Can the death of a lion ultimately save the species?

The world woke up with a start following the death of the well known Zimbabwean lion named Cecil.

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In an unprecedented outpouring of rage, his death at the hands of a trophy hunter circumnavigated the world and educated the masses into the “sport” known as Trophy Hunting. The most intriguing observation was the sheer number of people who were unaware this happens on a daily basis, particularly in South Africa.

South Africa has over 160 Canned Lion Farms. These are facilities which breed lions with no regards for genetics or the welfare of the animals. In fact, welfare is the last thing on their mind. Exploitation from birth to death is the objective. Lionesses are forced into breeding. Cubs torn away from their mothers at a few days old, only to be petted and fed by tourists who think they are helping the poor orphaned cub. They are not orphaned, and any facility that tells you they are, are frankly lying to you. These are the kind of facilities that take in unwitting youngsters looking for a gap year experience by volunteering. In fact they pay good money for the experience whilst unknowingly abetting canned hunting.

The problem with cubs is that they grow up. They become too boisterous to handle in an enclosed space, so they are moved into the world of “Walking with Lions” experiences. Here the dear tourist pays a lot more money for an experience where they walk in a controlled environment, carrying sticks and having their photos taken by the guardians walking alongside them. Do you truly believe this lion cannot kill you? Your stick will not protect you against an animal with an instinct for killing.

However, the lions are so used to human interaction (since birth) they do not really see humans as a threat. Following their growth during the walking with lions phase of their miserable lives, they are put out to pasture to mature. I use the word pasture rather cynically as the reality is these lions are kept in caged enclosures, sometimes 30 or more lions in one pen, fed, watered and allowed to grow to maturity. In any other country the way these animals are treated would be legislated by animal anti cruelty laws. The respective SPCA would step in and ensure their well being, or close down the farms where lions are being reared on an industrial scale.

This is where their worth really comes into fruition. A fully grown male, with a great shaggy mane will fetch anything up to £35,000 to a trophy hunter. This is the reality. This is the despicable act of lion farming. This is the rampant disregard for an animal with no legal protection, a government who sees lions as a commodity and a hunter who murders his prey in an enclosed compound (hence the canned hunting term, as the lion kill is in the can).

This brings me back to Cecil. Yes he was murdered and the world was shaken awake. For decades numerous organisations (not for profit) have been trying to get lions the protection they need to survive and mostly to educate the world to this industry and stop the cruelty that ensues. In the blink of his dying eye, Cecil did this for every lion left on the planet. He died for the last few remaining wild lions, he died for every lion being bred on canned hunting farms and he woke the human spirit in all of us to stand up and say “We are not prepared to live a life where we allow an entire species to become extinct” Not on my watch!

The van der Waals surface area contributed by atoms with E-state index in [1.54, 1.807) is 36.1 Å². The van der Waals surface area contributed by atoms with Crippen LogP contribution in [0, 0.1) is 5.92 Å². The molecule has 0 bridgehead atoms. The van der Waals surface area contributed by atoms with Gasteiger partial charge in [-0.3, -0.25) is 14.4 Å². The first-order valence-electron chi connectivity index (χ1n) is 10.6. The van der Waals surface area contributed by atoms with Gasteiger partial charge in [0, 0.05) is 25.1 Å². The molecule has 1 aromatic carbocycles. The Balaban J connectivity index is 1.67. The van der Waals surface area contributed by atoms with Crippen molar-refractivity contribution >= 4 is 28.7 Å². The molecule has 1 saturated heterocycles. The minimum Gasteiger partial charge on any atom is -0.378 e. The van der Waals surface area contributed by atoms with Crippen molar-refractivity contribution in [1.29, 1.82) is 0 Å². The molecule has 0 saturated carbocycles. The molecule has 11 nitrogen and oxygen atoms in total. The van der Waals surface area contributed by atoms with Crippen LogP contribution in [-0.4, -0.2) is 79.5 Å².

Education was they key. It is with most things in life. If you learn about something, you have a conscious awareness of it for the rest of your life. Every child is in wander when they learn natural history and the ways of our planet. Not everyone is an activist, not everyone can march for justice but every one of us HUMANS can make a difference one way or another by acting upon our knowledge and educating others along the way. We are the messengers, the silent prayers in the drifting winds, the ones with compassion and a love of life itself.

These past few weeks have been incredibly frantic but worth every minute of every day as we take strides to helping protect the apex predator, the king of the jungle, the symbol worldwide of power, royalty, regal status and family bonds.

As Global President of Protecting African Lions Foundation (PAL) I have been quite taken aback by the support and responses we have had across the globe. Our iconic PAL bracelets are being shipped worldwide to those wishing to express their solidarity, to make a difference, to show support and to drive the changes in laws worldwide that are required to protect lions. Our ambassadors work relentlessly building the relationships that can drive real change, our collective intellectual connectivity.

I am pleased to have initiated the campaign for #CecilsLaw which is now a global reference to any legislation passed in the protection of lions. Cecil has a legacy that will live on for generations to come and without him our planet may just have allowed the lion to fade into extinction. Support from the world of conservation, social media, sport, music, celebrity and government is helping drive #CecilsLaw and shall be the catalyst to ban canned hunting and trophy hunting on our planet.

Until next time

Steve

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United pride to ban canned hunting

Friday 13th may be a bad superstitious day for some, however in London’s Trafalgar Square incredible things happened this week. The Global March for Lions 2015 (GM4L) was a unified voice for change demanding an end to the canned hunting trade, the ban of trophy hunting imports or exports anywhere in the world and an opportunity for mankind to protect the lion from extinction.

The GM4L was collectively supported by a number of NGOs and a fantastic vocal army of Lion Warriors.

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Our united voices were heard loud and clear by representatives in the South African Embassy across the road. Not since the call for the end of apartheid have so many congregated, chanting, calling for South Africa to make amendments to their laws, in this case, to ban canned hunting in their country.

There are a range of activities which aide and abet the canned lion hunting and breeding farms that are rife across the African continent. We are urging all international tourism operators to South Africa not to promote;